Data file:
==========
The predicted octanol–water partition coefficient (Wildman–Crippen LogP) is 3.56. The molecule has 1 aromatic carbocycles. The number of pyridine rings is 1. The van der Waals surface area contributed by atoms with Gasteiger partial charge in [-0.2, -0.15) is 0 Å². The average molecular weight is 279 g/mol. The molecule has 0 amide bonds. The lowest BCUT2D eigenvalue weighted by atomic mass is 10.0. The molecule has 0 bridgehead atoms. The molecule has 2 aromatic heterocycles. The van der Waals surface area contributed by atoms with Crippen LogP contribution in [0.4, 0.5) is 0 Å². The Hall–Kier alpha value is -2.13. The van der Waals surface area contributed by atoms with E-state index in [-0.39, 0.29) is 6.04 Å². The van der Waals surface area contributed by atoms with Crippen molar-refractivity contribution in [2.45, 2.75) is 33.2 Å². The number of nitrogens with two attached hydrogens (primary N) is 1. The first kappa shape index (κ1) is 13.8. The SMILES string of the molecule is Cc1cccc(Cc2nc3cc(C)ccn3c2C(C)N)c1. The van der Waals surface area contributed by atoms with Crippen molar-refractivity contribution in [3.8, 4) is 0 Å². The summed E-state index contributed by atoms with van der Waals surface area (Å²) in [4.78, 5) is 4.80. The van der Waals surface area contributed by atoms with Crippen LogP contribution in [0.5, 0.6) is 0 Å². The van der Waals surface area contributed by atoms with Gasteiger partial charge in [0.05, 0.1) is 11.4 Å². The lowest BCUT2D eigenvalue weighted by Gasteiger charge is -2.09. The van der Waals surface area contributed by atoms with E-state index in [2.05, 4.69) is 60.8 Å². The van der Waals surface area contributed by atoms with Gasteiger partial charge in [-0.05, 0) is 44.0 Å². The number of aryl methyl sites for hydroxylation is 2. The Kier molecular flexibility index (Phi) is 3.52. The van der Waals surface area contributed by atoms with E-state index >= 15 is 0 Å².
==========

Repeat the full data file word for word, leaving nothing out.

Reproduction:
The predicted octanol–water partition coefficient (Wildman–Crippen LogP) is 3.56. The molecule has 1 aromatic carbocycles. The number of pyridine rings is 1. The van der Waals surface area contributed by atoms with Gasteiger partial charge in [-0.2, -0.15) is 0 Å². The average molecular weight is 279 g/mol. The molecule has 0 amide bonds. The lowest BCUT2D eigenvalue weighted by atomic mass is 10.0. The molecule has 0 bridgehead atoms. The molecule has 2 aromatic heterocycles. The van der Waals surface area contributed by atoms with Crippen LogP contribution in [0.4, 0.5) is 0 Å². The Hall–Kier alpha value is -2.13. The van der Waals surface area contributed by atoms with E-state index in [-0.39, 0.29) is 6.04 Å². The van der Waals surface area contributed by atoms with Crippen molar-refractivity contribution in [2.45, 2.75) is 33.2 Å². The number of nitrogens with two attached hydrogens (primary N) is 1. The first kappa shape index (κ1) is 13.8. The SMILES string of the molecule is Cc1cccc(Cc2nc3cc(C)ccn3c2C(C)N)c1. The van der Waals surface area contributed by atoms with Crippen molar-refractivity contribution in [3.8, 4) is 0 Å². The summed E-state index contributed by atoms with van der Waals surface area (Å²) in [4.78, 5) is 4.80. The van der Waals surface area contributed by atoms with Crippen LogP contribution in [0.5, 0.6) is 0 Å². The van der Waals surface area contributed by atoms with Gasteiger partial charge in [0.05, 0.1) is 11.4 Å². The lowest BCUT2D eigenvalue weighted by Gasteiger charge is -2.09. The van der Waals surface area contributed by atoms with E-state index in [2.05, 4.69) is 60.8 Å². The van der Waals surface area contributed by atoms with Gasteiger partial charge in [-0.05, 0) is 44.0 Å². The number of aryl methyl sites for hydroxylation is 2. The Kier molecular flexibility index (Phi) is 3.52. The van der Waals surface area contributed by atoms with E-state index >= 15 is 0 Å².